PEN America presently has 7,500 members. Its principal office is in New York City with another office in Santa Monica, California and a third in Washington, DC.

The current president of PEN America, Ayad Akhtar, lives in New York City. The overwhelming majority of PEN America’s staff lives in New York City with much smaller number based in Santa Monica and Washington, DC. (For visitors from overseas, Santa Monica is solidly ensconced in the Los Angeles metropolitan area.)

If PG were asked to list three large metropolitan areas that are the least representative of the majority of the population of the United States, he would, without hesitation, name New York, Los Angeles and Washington, DC, in that order. PG has spent substantial periods of time in each of those cities/metro areas and can say with confidence that he has a pretty good idea of the sorts of people likely to staff PEN America’s offices in each of those places.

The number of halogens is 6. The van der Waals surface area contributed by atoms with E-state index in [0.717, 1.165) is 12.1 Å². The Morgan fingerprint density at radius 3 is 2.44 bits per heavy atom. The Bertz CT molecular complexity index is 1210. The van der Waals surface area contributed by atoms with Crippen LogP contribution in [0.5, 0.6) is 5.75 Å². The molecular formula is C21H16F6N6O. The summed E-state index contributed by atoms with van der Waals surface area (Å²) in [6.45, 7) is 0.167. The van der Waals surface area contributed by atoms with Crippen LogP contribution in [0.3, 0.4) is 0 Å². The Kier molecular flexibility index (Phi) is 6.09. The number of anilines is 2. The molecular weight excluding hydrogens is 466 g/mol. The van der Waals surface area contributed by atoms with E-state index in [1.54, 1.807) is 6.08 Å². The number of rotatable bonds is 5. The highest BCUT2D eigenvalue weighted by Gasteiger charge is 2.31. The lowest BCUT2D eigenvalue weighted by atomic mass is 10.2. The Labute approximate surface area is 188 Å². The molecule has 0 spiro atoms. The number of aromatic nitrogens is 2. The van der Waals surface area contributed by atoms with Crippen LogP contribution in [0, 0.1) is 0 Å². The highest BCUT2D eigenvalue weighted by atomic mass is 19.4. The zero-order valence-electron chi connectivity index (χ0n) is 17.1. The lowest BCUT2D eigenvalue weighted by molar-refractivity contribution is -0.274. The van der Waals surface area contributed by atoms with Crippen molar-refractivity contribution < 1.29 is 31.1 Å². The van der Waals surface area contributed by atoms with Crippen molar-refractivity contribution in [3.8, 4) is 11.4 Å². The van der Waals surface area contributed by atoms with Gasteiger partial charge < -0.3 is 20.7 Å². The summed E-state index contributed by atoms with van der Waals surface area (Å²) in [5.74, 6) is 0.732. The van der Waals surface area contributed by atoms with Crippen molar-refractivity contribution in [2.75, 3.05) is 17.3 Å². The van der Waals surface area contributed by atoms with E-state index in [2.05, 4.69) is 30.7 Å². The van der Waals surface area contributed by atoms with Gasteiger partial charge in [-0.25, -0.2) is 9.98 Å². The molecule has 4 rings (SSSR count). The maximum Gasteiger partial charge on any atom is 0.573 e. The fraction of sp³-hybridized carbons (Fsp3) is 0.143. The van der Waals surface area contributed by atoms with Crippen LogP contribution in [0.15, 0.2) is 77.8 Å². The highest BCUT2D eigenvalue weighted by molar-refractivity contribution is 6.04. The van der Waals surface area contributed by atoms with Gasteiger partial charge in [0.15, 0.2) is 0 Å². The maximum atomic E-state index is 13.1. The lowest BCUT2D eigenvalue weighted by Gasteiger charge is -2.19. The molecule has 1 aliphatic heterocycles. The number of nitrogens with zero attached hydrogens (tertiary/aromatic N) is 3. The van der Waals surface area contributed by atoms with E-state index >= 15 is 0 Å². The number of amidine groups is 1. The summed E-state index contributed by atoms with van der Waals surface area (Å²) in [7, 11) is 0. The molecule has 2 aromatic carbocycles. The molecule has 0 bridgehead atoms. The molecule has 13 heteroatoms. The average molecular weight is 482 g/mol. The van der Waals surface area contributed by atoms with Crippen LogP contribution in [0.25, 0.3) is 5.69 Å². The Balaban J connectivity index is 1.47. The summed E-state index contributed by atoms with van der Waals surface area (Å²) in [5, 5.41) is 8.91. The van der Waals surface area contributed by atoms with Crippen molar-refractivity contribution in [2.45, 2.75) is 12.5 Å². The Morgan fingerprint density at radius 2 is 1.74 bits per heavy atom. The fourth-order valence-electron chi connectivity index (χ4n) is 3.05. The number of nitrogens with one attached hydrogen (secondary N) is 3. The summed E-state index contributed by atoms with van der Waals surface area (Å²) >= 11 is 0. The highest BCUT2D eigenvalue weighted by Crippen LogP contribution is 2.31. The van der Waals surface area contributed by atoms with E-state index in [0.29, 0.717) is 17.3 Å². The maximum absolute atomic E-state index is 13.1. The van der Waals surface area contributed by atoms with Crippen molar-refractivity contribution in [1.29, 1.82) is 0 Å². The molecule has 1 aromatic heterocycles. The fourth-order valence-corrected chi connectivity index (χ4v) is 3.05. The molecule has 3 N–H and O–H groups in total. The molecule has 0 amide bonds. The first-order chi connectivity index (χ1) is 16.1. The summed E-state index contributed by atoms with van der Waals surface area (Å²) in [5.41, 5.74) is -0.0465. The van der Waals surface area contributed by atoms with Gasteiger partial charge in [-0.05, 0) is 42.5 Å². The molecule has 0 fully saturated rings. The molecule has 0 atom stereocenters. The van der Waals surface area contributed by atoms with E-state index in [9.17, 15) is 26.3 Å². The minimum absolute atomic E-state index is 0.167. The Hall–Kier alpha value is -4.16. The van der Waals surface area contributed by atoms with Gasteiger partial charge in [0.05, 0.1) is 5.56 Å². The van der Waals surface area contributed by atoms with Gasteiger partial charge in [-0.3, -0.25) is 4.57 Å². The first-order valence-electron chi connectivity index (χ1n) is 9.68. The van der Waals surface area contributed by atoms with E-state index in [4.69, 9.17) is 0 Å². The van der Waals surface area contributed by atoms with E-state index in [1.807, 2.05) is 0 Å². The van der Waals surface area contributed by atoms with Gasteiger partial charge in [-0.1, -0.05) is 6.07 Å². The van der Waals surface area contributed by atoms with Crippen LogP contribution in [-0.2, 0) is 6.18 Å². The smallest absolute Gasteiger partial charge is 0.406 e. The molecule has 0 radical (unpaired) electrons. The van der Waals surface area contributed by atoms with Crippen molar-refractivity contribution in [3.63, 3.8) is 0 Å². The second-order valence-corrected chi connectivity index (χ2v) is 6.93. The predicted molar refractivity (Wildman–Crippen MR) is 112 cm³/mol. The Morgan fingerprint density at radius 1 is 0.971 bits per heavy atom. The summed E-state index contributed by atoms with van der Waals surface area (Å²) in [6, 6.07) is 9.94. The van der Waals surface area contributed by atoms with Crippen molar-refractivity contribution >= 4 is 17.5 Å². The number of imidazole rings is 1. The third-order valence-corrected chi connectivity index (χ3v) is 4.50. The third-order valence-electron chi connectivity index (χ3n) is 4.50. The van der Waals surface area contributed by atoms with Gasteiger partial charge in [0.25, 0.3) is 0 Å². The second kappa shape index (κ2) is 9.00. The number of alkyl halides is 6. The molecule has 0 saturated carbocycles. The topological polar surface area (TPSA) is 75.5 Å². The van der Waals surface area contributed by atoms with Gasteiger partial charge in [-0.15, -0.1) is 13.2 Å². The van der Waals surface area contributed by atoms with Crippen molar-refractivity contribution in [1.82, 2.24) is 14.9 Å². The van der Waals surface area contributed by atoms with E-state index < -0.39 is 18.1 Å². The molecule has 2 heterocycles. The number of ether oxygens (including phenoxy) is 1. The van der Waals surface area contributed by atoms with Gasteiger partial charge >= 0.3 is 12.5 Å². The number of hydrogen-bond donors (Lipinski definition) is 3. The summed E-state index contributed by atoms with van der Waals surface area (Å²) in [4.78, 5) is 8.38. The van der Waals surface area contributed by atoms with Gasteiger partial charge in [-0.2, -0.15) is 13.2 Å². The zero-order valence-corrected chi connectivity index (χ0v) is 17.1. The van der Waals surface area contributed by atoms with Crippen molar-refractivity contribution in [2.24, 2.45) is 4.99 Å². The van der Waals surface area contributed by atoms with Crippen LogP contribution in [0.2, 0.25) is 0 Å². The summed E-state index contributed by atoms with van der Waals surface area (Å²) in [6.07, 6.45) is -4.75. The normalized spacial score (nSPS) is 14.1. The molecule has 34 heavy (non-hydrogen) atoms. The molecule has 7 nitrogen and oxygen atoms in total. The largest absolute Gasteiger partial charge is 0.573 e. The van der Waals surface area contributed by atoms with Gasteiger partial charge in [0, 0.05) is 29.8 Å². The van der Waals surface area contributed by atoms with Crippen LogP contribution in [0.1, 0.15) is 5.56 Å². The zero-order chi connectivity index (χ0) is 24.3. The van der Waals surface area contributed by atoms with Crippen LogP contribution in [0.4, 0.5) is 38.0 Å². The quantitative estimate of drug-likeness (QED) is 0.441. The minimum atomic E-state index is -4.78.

While he won’t categorically reject the opinions of the PEN staff regarding choices made by Texas school boards and parents about what their the children for whom they are responsible should read, PG will with confidence say that the opinions of those in the New York PEN office are exceptionally unrepresentative of almost everybody in Texas. PG would guess that few members of PEN management have close friends or acquaintances in Texas.

The current PEN America senior management appear to come from an exceptionally homogeneous backgrounds. The bios PG was able to access showed that virtually everyone attended college in New York or Boston (there was one outlier from the University of Chicago, an elite institution that isn’t located within 50 miles of an ocean). Everybody listed in Los Angeles appeared to have attended colleges located in the same places that staff in the New York office attended.